Courtesy: AfricAid/GLAMI

“I came to realize that girls are capable of doing what boys can do, there is no limit to what they can do. I noticed this by listening to the girl’s testimonies on the sessions,” he said.

He wasn’t the only one to experience this shift in attitude. GLAMI found that a number of other focus group respondents also experienced significant changes in the way they viewed their daughters, and in the way girls viewed themselves.

“I had doubts that women can be leaders but right now I am beginning to believe that girls are born leaders. I even begin to see that my wife is capable of making huge decisions for the family’s well-being,” shared Balongo, the father of a GLAMI scholar, who listened to the radio show.

Nengarivo, who is enrolled in GLAMI’s mentoring program, shared: “There were times after the school opened when I thought that the world was coming to an end. Coronavirus was a threat, and I had a lot of dreams that I wanted to achieve, but an outbreak of Corona made me lose a lot of hopes given the fact that [GLAMI] mentors were visiting us only twice a month, unlike the usual timetable.

But when Safari ya Binti came I was really motivated to start afresh and have my hopes again. …I consider myself a change maker and I believe that I am a leader, I am not afraid of taking any action to save my community.”

This year, United Nations’ World Radio Day celebrates evolution, innovation, and connection at a time when radio has presented perhaps one of the most important lifelines in recent memory. But for so many organizations, radio presented opportunity.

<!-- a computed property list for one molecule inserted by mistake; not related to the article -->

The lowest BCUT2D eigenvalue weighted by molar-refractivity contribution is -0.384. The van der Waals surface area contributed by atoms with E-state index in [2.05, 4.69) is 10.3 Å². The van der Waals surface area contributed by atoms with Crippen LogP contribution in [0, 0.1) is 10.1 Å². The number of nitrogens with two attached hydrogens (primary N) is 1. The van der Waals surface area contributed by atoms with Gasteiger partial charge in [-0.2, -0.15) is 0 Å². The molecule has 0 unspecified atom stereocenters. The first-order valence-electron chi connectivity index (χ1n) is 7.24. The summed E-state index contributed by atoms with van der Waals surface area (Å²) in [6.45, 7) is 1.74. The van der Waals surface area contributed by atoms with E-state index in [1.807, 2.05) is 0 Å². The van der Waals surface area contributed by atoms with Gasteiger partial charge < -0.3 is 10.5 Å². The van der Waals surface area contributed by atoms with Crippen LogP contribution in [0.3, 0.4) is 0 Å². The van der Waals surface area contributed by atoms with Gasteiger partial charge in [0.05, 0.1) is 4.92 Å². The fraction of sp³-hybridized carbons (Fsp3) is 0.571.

Radio inspired creative approaches like Safari ya Binti. Radio enabled organizations to stay connected to the communities they serve from a safe distance. And radio allowed the chance to reach wider audiences with messages that inspired, informed, and changed attitudes.

The only downside of radio? Lillian, the mother of one girl enrolled in GLAMI programming put it best:
“I just wish that everything that was discussed could be repeated so as the new listeners could learn everything.”

The link to a promotional video created for the program:


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Argentina’s Abortion Legislation Sparks Hope in Caribbean Region

Member of Parliament Juliet Cuthbert-Flynn. Credit: Kate Chappell

By Kate Chappell
KINGSTON, Jamaica, Feb 12 2021 – It was a joyful, tearful celebration in the early morning hours of Dec. 30, 2020 for countless Argentinians when they heard the news: the senate had legalized terminations up to 14 weeks of pregnancy. Prior to this, activists have said that more than 3,000 women died of botched, illegal abortions since 1983. And across the Latin American and Caribbean (LAC) region, this renewed sense of optimism was compounded after President Joe Biden rescinded what is known as the “global gag rule,” which essentially denied funding to international non-profit organizations that provided abortion counseling or referrals.

Now, women and campaigners across LAC are hopeful that these developments will spur lawmakers to consider decriminalizing abortion in their countries, sparing women their lives, economic well-being, dignity and access to a range of options to make the best choice for their reproductive and overall health.

The LAC region has some of the most restrictive legislation in the world.

According to the Guttmacher Institute, a health policy and research organization based in New York, between 2010 and 2014, 6.5 million induced abortions were performed every year. In this region, 97% of women live in countries with restrictive abortion legislation, yet 46% of an estimated 14 million unintended pregnancies end in abortion. About 60% of those were considered to be “unsafe.”